Elaine Sandoval presents at Society for Ethnomusicology (SEM) 2018 Annual Meeting in Albuquerque
The 63rd Annual Meeting of the Society for Ethnomusicology (SEM) took place in Albuquerque, New Mexico, from November 15-18, 2018. MOMRI Associate Research Fellow Elaine Sandoval presented her dissertation research on the panel “Crisis, Music, and Cultural Politics Across Contemporary Latin America and the Caribbean,” which received sponsorship by the Latin American and Caribbean Music Section of SEM. Her paper, entitled, “(Re)making Música Llanera: Performance, Circuits, and Transnationalism during Venezuela’s State Crisis,” presented recent fieldwork in both Venezuela and New York City in order to discuss emerging international circuits of Venezuelan musicians, the discourses around the crisis and migration that circulate in the Venezuelan music scene, and the negotiations of the crisis faced by musicians still in Venezuela. Sandoval drew on ethnography in order to examine the ways that new geographies of música llanera are being delineated through crisis and migration.
The panel was chaired by Jeff Packman (University of Toronto), and included presentations by Jamie Corbett (Brown University) on cultural policy in Brazil, Jessica Hajek (University of Cincinnati, College-Conservatory of Music) on Dominican carnival parades, and Juan Sebastian Rojas (Indiana University Bloomington) on “music for peace” programs in Colombia. A nice continuity emerged with Juan Sebastian Rojas’s presentation, as he and Elaine Sandoval had also presented together at the 2017 SEM Workshop on Music and Peacebuilding organized by MOMRI’s director, Olivier Urbain. Rojas’s recently completed dissertation is a suggested read for MOMRI’s mailing list, for its interventions and insights into music and peacebuilding work.
Several roundtables at SEM demonstrated the ever-growing interests in public engagement in relation to ethnomusicology. In particular, the President’s Roundtable “Humanities’ Responses to the Anthropocene” discussed the importance of centering ecological perspectives and research in the study of music; the roundtable “Ethnomusicologists as Public Commentators” discussed the roles and efforts that ethnomusicologists can consider in order to bridge their academic roles with civic responsibilities; and the roundtable “Recognizing and Confronting White Supremacy through Sound Scholarship” considered the role of ethnomusicologists in race and politics. The latter two panels specifically spoke to the recent concerns (especially in the US) with white nationalism, with several ethnomusicologists speaking of their involvement with Black Lives Matter, and in reaction to recent white nationalist rallies at the University of Virginia. Scholars pointed to the usages of sound, noise, and music in social organizing (both leftist and rightist) and reflected on the challenges of researching communities and musical practices centered on hate.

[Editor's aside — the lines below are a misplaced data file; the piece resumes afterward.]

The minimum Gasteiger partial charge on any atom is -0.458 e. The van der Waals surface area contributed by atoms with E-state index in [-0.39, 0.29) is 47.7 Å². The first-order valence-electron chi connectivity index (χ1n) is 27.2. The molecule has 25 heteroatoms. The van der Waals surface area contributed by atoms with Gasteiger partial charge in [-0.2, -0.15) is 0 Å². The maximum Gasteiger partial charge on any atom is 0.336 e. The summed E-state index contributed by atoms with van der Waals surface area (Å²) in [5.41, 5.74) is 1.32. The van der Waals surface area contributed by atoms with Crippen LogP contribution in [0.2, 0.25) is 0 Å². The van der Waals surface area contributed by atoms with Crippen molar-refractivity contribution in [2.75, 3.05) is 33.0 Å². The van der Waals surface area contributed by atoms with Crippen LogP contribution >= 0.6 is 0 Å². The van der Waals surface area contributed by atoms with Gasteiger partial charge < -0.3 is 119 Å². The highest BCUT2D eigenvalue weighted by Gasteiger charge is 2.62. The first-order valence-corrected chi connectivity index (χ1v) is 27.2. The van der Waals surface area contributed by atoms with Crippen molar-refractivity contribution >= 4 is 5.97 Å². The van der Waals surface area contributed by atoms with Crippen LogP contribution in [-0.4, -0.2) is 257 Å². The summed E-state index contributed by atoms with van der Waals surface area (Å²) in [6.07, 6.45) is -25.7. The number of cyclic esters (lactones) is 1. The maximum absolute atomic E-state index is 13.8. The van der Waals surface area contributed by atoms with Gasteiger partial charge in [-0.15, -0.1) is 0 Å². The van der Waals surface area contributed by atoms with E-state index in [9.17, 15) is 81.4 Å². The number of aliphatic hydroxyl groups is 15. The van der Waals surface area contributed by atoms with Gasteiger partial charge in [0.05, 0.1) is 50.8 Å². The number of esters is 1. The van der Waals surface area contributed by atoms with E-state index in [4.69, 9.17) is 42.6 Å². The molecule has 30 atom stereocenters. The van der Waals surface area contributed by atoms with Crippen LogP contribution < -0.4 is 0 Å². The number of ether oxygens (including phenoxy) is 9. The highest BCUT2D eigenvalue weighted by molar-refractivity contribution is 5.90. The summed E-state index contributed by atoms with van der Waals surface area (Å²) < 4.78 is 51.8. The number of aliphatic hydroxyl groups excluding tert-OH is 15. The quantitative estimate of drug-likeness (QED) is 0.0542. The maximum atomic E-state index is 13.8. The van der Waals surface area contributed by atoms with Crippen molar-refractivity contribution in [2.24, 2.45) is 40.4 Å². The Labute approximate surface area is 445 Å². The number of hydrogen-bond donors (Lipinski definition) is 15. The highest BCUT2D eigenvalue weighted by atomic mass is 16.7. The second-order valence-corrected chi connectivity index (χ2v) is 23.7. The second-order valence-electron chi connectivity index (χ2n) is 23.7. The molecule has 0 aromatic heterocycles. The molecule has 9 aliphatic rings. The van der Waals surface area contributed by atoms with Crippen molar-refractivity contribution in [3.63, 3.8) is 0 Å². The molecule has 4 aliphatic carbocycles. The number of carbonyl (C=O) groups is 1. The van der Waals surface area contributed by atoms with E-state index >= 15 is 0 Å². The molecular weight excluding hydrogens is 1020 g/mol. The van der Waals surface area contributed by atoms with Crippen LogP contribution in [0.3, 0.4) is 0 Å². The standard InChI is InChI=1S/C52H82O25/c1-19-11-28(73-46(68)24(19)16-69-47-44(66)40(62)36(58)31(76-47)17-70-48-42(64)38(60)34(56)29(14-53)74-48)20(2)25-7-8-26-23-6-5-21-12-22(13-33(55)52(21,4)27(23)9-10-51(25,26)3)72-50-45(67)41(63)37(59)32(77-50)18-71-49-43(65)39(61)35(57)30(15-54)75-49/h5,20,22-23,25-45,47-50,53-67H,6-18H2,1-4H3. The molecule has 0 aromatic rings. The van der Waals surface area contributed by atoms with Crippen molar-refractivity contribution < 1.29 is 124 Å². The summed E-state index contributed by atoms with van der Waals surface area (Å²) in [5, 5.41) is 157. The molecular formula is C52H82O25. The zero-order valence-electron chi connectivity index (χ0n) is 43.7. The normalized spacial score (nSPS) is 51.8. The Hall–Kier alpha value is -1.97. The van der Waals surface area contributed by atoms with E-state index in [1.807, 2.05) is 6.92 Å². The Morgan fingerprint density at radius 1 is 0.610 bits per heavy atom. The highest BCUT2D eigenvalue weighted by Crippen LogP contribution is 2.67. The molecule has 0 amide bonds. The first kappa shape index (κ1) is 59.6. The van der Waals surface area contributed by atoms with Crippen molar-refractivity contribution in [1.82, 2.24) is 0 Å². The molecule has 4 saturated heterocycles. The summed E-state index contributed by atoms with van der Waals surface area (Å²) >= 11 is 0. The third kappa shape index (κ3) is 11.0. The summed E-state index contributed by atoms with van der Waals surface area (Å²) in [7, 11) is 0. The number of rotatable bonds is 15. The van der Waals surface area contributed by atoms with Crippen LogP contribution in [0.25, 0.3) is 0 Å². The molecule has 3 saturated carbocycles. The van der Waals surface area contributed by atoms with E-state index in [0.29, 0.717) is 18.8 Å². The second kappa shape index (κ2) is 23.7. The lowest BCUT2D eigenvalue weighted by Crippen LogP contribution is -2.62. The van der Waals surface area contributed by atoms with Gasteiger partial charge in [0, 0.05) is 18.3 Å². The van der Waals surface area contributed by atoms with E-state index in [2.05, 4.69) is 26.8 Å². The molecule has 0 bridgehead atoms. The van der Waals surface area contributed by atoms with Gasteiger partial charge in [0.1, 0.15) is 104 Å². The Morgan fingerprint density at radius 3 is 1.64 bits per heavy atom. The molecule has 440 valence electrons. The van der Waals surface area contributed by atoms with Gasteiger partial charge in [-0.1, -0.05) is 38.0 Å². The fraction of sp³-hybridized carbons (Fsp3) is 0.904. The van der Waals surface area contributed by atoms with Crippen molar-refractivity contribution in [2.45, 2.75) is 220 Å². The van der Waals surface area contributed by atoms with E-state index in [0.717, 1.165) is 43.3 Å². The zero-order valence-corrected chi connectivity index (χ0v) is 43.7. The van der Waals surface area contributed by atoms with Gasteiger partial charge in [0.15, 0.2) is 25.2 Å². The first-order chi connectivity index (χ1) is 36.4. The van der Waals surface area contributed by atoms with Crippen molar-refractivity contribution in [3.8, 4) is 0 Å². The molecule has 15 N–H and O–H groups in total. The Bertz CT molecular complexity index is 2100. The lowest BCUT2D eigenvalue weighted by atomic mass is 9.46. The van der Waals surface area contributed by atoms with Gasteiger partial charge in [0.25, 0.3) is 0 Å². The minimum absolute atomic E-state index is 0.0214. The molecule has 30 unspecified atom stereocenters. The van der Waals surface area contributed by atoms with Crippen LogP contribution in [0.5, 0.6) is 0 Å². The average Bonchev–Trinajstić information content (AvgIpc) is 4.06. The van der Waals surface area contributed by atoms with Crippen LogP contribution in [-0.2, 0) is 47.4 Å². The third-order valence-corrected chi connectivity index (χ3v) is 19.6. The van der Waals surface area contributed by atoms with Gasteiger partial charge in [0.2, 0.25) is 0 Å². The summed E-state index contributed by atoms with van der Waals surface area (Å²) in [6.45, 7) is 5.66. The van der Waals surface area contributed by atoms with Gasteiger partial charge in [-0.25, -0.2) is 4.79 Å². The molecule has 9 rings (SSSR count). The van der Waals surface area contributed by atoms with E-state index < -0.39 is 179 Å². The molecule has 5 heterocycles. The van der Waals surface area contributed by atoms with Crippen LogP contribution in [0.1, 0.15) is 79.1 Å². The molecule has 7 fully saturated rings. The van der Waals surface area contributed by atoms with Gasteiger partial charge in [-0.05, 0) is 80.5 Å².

The panel “Crisis, Music, and Cultural Politics Across Contemporary Latin America and the Caribbean” at SEM 2019 in Albuquerque. L-R: Juan Sebastian Rojas, Jessica Hajek, Jaime Corbett, Elaine Sandoval, and Jeff Packman.